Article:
What is Vascular Dementia?

  • Helen MaginnisMBChB, BSc. (MedSci) Genetics, University of Glasgow, UK
  • Nick GibbinsBSc (Hons) Biochemistry, University of Sussex,

Many people assume that forgetfulness is a normal part of getting older. Whilst this can be true for mild cases, some people develop problems with their cognition that are more serious and interfere with their day-to-day activities.1, 2

Dementia (also known as major neurocognitive disorder) is a brain condition characterised by a progressive decline in memory and other intellectual skills.2 Vascular dementia is the second most common subtype of dementia after Alzheimer’s disease. Like many forms of dementia, vascular dementia is more common among older people, but younger people can be affected, too.2

In this article, we’ll explore what causes vascular dementia, how the condition is diagnosed and managed, and what to do if you’re worried about your memory or that of someone you love.


Vascular dementia develops due to a reduction in blood supply to areas of the brain, which leads to the permanent death of brain cells.2 Symptoms can vary between affected people, depending on the specific subtype of vascular dementia and which areas of the brain have been damaged.4

Treatment for vascular dementia is largely supportive, and there is currently no cure.2 However, there is a great deal of support available if you have been diagnosed and it is still possible to live well with the condition. 

What causes vascular dementia? 

Vascular dementia occurs when areas of the brain do not receive enough blood. Inadequate blood supply means that there is not enough oxygen and nutrients for brain cells in those areas to survive, leading to cell death. 

Blood supply can be reduced due to a narrowing of blood vessels by fatty plaques that build up over time - a process known as atherosclerosis. Other problems with the blood vessels within the brain can have the same effect, as can the formation of blood clots within vessels.2

What are the risk factors for vascular dementia?

Another condition caused by a disruption to blood supply is a heart attack. This explains why many of the risk factors for vascular dementia are the same ones that you may more commonly associate with heart health. Addressing modifiable risk factors (those that we can change) is the best way to reduce your risk of developing vascular dementia.3

Non-modifiable risk factors (those out of our control)

  • Age: Vascular dementia becomes more common with age, and the incidence (how often the disease occurs) doubles with every additional 5.3 years of age.4

Modifiable risk factors (those we can change)

  • High blood pressure (hypertension): Numerous studies have shown that managing high blood pressure reduces the risk of vascular dementia.3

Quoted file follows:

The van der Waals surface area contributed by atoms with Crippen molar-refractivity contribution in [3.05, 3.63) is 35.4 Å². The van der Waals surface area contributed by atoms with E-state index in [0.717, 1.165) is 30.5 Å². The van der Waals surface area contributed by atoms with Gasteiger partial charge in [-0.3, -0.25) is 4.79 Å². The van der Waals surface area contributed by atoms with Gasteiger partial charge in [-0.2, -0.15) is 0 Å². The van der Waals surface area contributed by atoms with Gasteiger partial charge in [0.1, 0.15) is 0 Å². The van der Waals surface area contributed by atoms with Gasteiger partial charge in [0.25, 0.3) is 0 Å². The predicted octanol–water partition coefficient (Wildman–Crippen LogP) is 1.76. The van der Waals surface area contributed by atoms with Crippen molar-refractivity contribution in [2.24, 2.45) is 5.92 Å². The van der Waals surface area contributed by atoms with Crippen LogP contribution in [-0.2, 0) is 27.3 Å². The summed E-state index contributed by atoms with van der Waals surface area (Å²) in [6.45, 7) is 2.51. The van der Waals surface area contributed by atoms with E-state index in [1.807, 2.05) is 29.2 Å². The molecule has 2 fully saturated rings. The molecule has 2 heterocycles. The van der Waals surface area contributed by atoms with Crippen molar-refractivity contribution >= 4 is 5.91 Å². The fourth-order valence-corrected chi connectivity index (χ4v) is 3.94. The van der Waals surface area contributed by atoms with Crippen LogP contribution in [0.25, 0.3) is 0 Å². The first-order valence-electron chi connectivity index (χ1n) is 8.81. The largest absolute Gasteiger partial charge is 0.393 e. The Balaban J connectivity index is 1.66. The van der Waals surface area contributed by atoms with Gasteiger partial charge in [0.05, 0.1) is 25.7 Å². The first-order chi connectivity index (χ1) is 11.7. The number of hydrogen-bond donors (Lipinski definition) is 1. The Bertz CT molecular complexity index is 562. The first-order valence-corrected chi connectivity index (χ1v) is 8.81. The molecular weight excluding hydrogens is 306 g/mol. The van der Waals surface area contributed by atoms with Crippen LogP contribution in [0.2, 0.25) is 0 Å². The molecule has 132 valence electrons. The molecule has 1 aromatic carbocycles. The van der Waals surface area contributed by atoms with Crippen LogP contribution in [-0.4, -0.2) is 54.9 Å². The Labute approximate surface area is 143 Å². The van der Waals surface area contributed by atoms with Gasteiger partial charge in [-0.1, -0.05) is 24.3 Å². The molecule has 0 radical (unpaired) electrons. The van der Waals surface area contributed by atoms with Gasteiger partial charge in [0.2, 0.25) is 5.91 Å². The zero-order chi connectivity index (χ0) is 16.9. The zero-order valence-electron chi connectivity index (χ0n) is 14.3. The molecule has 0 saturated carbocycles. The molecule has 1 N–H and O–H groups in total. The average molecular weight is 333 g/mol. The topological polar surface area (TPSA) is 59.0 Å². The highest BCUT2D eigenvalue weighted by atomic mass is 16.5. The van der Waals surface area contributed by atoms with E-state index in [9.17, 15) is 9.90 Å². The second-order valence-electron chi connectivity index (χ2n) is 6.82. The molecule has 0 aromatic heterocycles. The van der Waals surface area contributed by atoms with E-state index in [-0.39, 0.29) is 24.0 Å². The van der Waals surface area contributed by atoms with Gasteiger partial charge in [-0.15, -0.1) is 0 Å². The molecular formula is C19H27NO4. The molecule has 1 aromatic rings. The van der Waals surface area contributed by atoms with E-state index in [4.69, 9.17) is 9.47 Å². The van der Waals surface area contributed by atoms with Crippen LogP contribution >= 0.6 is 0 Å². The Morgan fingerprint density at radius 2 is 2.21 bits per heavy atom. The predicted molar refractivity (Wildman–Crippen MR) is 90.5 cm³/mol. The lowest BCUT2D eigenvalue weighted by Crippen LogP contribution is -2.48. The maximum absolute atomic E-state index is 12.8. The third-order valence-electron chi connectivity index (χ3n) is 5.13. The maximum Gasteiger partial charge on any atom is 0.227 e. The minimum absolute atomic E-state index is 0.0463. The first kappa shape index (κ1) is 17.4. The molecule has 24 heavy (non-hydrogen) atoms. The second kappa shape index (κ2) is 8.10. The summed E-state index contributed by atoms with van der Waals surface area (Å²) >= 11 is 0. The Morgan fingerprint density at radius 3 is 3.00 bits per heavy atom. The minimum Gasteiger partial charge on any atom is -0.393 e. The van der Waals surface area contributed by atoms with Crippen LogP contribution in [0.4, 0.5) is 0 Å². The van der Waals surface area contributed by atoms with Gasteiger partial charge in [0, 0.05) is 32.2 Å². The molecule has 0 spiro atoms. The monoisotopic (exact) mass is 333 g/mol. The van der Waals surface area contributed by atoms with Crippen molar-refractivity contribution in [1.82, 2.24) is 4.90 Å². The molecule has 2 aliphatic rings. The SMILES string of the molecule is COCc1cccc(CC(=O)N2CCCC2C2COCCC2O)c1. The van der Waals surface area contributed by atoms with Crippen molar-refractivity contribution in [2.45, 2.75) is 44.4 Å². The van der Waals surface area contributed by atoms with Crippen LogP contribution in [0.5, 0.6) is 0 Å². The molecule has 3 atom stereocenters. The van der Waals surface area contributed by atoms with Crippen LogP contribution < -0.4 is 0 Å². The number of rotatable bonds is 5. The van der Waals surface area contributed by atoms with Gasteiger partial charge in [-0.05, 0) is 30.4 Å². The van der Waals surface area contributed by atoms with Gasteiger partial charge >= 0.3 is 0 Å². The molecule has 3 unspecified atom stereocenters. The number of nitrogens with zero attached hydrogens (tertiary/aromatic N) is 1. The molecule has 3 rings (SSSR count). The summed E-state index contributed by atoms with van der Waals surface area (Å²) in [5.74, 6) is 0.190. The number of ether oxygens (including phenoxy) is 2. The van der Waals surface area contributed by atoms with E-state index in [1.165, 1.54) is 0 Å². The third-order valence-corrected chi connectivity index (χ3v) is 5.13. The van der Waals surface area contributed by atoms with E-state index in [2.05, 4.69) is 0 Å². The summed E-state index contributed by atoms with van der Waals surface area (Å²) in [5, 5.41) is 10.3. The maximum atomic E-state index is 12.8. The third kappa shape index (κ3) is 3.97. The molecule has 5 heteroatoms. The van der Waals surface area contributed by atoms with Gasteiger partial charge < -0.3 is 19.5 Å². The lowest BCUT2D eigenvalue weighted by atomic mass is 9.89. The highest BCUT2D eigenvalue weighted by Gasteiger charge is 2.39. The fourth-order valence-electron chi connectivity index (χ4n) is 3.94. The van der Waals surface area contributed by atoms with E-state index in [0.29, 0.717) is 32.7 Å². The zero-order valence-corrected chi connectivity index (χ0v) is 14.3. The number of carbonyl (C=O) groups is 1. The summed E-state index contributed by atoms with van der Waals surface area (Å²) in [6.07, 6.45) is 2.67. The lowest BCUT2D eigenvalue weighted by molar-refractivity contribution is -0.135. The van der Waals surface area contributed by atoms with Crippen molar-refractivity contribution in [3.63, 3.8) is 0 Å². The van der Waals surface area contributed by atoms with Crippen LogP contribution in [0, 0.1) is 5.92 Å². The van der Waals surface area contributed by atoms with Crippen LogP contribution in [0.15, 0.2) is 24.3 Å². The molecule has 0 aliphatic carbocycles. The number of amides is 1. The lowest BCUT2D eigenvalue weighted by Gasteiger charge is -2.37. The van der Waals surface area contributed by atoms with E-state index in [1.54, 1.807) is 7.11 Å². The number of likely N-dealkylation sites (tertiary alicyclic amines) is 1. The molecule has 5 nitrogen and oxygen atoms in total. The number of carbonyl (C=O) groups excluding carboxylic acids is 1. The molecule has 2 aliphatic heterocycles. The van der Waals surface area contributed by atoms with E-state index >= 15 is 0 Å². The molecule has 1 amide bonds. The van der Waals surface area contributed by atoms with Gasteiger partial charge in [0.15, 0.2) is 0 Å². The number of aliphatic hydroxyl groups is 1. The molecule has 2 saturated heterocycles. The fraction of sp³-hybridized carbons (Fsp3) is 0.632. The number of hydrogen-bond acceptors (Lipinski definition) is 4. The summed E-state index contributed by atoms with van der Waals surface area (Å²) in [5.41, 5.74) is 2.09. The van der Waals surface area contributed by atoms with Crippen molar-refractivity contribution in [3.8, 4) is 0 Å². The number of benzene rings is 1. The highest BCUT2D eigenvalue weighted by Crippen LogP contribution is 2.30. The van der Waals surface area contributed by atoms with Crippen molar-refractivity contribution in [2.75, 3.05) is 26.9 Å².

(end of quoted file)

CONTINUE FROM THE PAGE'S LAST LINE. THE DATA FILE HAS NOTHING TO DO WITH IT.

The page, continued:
• Smoking: Smokers have a higher risk of vascular dementia, which can be reduced by quitting.5
  • High cholesterol: Having high levels of “bad” cholesterol and low levels of “good” cholesterol are risk factors for developing fatty plaques in the blood vessels (atherosclerosis).6
  • Diabetes: Those with diabetes are more likely to develop vascular dementia.3 Improving your control of your blood sugars reduces your risk.7,8 Unlike type I diabetes, type II diabetes is often preventable by keeping active, eating well, and maintaining a healthy body weight. Speak to your healthcare team to find out more about reducing your risk.9
  • Obesity: People who are obese in mid-life are more likely to develop vascular dementia.10
  • Heart disease: Certain heart problems, like an irregular heartbeat and clogged arteries, increase the risk of vascular dementia.3

What are the symptoms of vascular dementia?

Symptoms of vascular dementia can vary widely, depending on the affected parts of the brain and the subtype of vascular dementia. Compared with Alzheimer’s disease, memory loss can be less significant, which means that vascular dementia may be initially mistaken for other conditions.11

  • Multi-infarct dementia (MID) is a type of vascular dementia caused by many small strokes. There may be sudden, noticeable changes in cognitive abilities following each stroke. People with MID may have problems with attention, speech, reading, writing and executive function (the ability to plan, organise, and make decisions). Working memory (our ability to temporarily hold information needed to complete immediate tasks) can be affected, especially in later stages.11
  • Strategic infarct dementia: Some areas deep within the brain are particularly important for our cognitive functioning. Strategic infarct dementia arises when a stroke occurs in one of these areas. Symptoms appear abruptly and depend on the area involved. For example, a stroke affecting important areas at the front of the brain can lead to personality or behavioural changes, and if the area affected is responsible for language, then a person may develop communication difficulties. The executive function may be preserved.11